May 18, 2016

Courtside At Verizon Center (Almost)

So let's get it out of the way in the second sentence of this post. Yes, I went to a Washington Mystics game. For the first time. Ever. The Mystics have been around since 1998, so one year (and a bit) longer than I've been down in the D.C. area and a couple of years before I made the decision to spring for some Wizards season tickets. The WNBA started one year earlier than the Mystics started playing with eight teams and the league now consists of 12 franchises. Some decision that Wizards choice turned out to be.

So why a Mystics game? Well, I figured I deserved to see some pro hoops in the District in May and God knows, this past year's Wizards team ain't giving that to me. Plus the Mystics squeaked into the playoffs last season so maybe they are on the rise. Although we thought that about the Wizards too, right? But more than that, I think it was just time. I've spent the last few years expanding my professional basketball experience, including seven summer leagues in Vegas and criss-crossing the country in search of Wizards road contests and NBDL games so it's just time to give the women their due. At least for one game. To start.

Taking in a WNBA game is significantly different than watching NBA games at Verizon Center. There are obvious cosmetic differences: there are four 10 minute quarters instead of the game being 48 minutes long; the upper deck is closed entirely; the concessions stands are about as open as they were during the 2008-2009 19-63 Wizards campaign; and tickets are a lot lot cheaper. On this last point, we sat one row behind courtside on the non-bench side of the court and paid less (with fees) than I will pay for my lower level corner seat at a discounted price next year.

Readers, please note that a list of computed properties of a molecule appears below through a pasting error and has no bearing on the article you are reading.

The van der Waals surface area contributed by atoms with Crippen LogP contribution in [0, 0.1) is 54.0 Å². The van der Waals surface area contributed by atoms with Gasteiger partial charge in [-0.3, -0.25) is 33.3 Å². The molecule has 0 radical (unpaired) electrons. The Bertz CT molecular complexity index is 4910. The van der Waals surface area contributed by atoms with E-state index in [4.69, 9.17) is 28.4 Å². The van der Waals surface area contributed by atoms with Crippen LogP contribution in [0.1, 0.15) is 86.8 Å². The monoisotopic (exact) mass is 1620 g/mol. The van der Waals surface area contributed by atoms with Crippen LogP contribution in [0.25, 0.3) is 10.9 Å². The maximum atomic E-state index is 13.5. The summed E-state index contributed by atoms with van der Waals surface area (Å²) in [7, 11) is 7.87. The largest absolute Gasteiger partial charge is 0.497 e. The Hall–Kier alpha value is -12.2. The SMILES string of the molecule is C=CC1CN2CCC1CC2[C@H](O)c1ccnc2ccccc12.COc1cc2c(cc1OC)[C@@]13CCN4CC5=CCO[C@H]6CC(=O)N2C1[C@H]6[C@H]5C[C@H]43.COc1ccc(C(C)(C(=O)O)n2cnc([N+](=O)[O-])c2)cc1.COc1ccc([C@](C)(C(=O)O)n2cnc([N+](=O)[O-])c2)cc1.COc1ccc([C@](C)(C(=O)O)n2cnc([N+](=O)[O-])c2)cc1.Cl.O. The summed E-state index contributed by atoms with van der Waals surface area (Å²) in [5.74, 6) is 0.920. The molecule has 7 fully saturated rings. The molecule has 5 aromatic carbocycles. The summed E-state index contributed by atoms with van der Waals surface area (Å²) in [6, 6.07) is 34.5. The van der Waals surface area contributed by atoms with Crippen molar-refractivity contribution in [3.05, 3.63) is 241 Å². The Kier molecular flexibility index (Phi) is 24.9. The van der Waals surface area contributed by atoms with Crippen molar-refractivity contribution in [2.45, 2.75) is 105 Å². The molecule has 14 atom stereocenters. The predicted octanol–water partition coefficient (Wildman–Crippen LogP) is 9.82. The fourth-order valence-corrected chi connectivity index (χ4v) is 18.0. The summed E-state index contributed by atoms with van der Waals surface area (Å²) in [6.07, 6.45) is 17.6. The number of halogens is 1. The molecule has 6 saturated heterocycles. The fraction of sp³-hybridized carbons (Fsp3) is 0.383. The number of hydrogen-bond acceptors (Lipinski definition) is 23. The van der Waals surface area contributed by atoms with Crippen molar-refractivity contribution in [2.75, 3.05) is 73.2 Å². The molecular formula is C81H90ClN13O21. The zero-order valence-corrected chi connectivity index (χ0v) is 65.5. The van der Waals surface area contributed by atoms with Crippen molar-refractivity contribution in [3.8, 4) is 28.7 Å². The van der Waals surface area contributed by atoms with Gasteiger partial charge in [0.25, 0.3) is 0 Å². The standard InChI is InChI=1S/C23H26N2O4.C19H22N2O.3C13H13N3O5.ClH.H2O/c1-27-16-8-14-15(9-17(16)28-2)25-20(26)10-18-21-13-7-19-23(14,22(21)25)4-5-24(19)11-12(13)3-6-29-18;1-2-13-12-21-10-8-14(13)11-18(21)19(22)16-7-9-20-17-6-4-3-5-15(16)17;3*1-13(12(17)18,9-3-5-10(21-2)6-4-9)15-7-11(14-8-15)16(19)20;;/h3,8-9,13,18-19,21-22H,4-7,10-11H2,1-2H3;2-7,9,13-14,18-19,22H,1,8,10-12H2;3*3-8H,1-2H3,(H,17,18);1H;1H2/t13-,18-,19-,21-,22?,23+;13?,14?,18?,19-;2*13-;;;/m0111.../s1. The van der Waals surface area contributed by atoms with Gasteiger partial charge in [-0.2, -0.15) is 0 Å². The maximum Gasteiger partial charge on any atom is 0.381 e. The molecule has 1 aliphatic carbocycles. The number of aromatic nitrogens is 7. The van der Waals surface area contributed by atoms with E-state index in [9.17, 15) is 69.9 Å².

The action on the court is also different. This is definitely a below the rim league. Dunking is super super rare (although not unheard of but it's generally a really big deal when someone dunks) and the Mystics started two 6'-5" centers who were the tallest players on the squad. It's a game where passing is at a premium and you take maximum advantage of the other team's mistakes to capitalize on every opportunity to win the game. It's really a team game and not an isolation game that you so often find in the NBA. Imagine that...a team game. Huh!

Saturday's game was the 2016 season opener against the New York Liberty. The Mystics lost, just like the Wizards lost their home opener this past year to the New York Knicks. Washington losing to New York in season openers must be a trend this year. I know nothing about the personnel on the Mystics roster but it wouldn't have been a game without Tayler Hill in the first half and Bria Hartley in the second half. Those two kept it close for the Mystics but ultimately it was New York's ability to pick apart the Mystics' defense with their interior passing that turned a 45-45 halftime game into an 11 point loss. Oh well.